Gold originally gained importance to humans because of its appearance. In societies from India to Egypt, gold was used to make decorative objects and jewelry. Unlike silver and some other metals, gold doesn't lose its luster or tarnish when exposed to water or air. Some people argue that gold has no intrinsic value, that it is a barbaric relic that no longer possesses the monetary qualities of the past.

However, many investors still recognize the value of gold and choose to invest in a Gold IRA as a way to diversify their portfolios. They argue that, in a modern economic environment, paper money is the preferred currency; that gold is only good as a material for making jewelry. Humanity has always thought of gold as an object of value, even before the invention of currency. People began forming tools with copper and iron tens of thousands of years ago, but gold is the oldest metal that didn't need fire, hammer, or mold to become anything. Iron, copper and most other metals are found in the form of mineral bodies, which require time and energy to melt.

Let's start with the fact that gold is rare. Thousands of years ago, gold was a little easier to extract. In fact, many ancient cultures could find gold nuggets on the ground or in streams. As that supply of gold was collected, mining was implemented to collect more gold.

The human effort made to obtain this gold made it valuable. Nowadays, it would be necessary to use geological studies and engage in serious mining to obtain a large amount of gold. From the ancient Egyptians to the modern United States,. Treasure, there are few metals that have played such an influential role in human history as gold.

Why is gold so important? What is the inherent value of gold? Will gold continue to be valuable in the future? Today I'm going to answer those questions and share with you the history of gold. Most archaeological evidence shows that humans who came into contact with gold were impressed by the metal. Since gold is found all over the world, it has been mentioned numerous times in ancient historical texts. The Egyptians also produced gold maps, some of which survive to this day.

These gold maps described where to find gold mines and several gold deposits in the Egyptian kingdom. As much as the Egyptians loved gold, they never used it as a bartering tool. Instead, most Egyptians used agricultural products such as barley as a form of de facto money. The first known civilization to use gold as currency was the Kingdom of Lydia, an ancient civilization centered in western Turkey.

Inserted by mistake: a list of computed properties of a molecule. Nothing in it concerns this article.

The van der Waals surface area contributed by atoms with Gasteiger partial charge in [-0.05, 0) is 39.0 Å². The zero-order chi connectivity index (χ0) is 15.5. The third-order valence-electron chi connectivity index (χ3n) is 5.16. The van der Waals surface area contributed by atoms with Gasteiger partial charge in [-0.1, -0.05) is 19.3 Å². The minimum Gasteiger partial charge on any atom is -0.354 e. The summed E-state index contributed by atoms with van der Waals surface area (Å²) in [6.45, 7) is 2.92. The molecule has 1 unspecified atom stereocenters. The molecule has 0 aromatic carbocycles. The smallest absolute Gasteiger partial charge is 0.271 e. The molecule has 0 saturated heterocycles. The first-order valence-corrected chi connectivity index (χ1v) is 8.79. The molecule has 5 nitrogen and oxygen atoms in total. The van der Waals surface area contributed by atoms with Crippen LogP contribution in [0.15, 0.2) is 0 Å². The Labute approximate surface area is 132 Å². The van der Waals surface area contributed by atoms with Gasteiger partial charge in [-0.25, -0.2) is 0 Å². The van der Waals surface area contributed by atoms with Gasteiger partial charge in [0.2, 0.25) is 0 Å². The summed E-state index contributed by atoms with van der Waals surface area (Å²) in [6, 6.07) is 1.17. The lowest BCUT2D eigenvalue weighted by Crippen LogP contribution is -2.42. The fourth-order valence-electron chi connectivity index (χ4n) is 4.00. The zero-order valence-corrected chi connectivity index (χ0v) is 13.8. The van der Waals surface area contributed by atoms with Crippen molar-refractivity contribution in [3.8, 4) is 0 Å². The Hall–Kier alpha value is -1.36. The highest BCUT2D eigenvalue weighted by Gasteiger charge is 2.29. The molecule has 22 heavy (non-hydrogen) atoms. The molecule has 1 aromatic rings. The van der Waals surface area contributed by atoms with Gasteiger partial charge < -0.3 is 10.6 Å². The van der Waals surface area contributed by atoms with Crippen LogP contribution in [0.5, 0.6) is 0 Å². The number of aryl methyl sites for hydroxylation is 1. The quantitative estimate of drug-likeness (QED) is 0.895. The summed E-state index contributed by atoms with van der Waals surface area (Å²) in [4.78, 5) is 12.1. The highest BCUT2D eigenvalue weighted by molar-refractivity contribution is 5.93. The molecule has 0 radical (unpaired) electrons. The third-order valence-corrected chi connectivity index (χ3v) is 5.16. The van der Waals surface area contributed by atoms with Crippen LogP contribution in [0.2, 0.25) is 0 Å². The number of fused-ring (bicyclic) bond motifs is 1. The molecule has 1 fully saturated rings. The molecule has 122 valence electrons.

Later in history, the ancient Greeks saw gold as a symbol of social status and as a form of glory among immortal gods and demigods. Mortal humans could use gold as a sign of wealth, and gold was also a form of currency. Contrary to what you might think, the Olympic tradition of handing out gold medals to winners did not begin until the modern Olympic Games and has little to do with Greek tradition. In 1792, the United States Congress made a decision that would change the modern history of gold.

Congress passed the Currency and Coins Act. This law established a fixed price of gold in terms of the U.S. UU. Gold and silver coins became legal tender in the United States, as did the Spanish real (a silver coin of the Spanish Empire).

That proportion would change after the Civil War. . He couldn't pay all his debts with gold or silver. In 1862, paper money was declared legal tender, marking the first time that fiat currency (not convertible on demand at a fixed rate) was used as official currency in the United States.

The United States would never use silver dollars again. At the end of the 19th century, the topic continued to be an important political issue. In 1900, the gold dollar was declared to be the standard unit of account in the United States and banknotes were issued to represent the country's gold reserves. Throughout the 19th century, several gold fevers occurred.

Since a single gold nugget could make someone a millionaire, prospectors rushed to distant corners of the planet in search of wealth. The two world wars wreaked havoc on the gold standard and on global financial markets. Of course, it didn't help that the Great Depression occurred between those two wars. After decades of war and conflict, world leaders united under the Bretton Woods Agreements.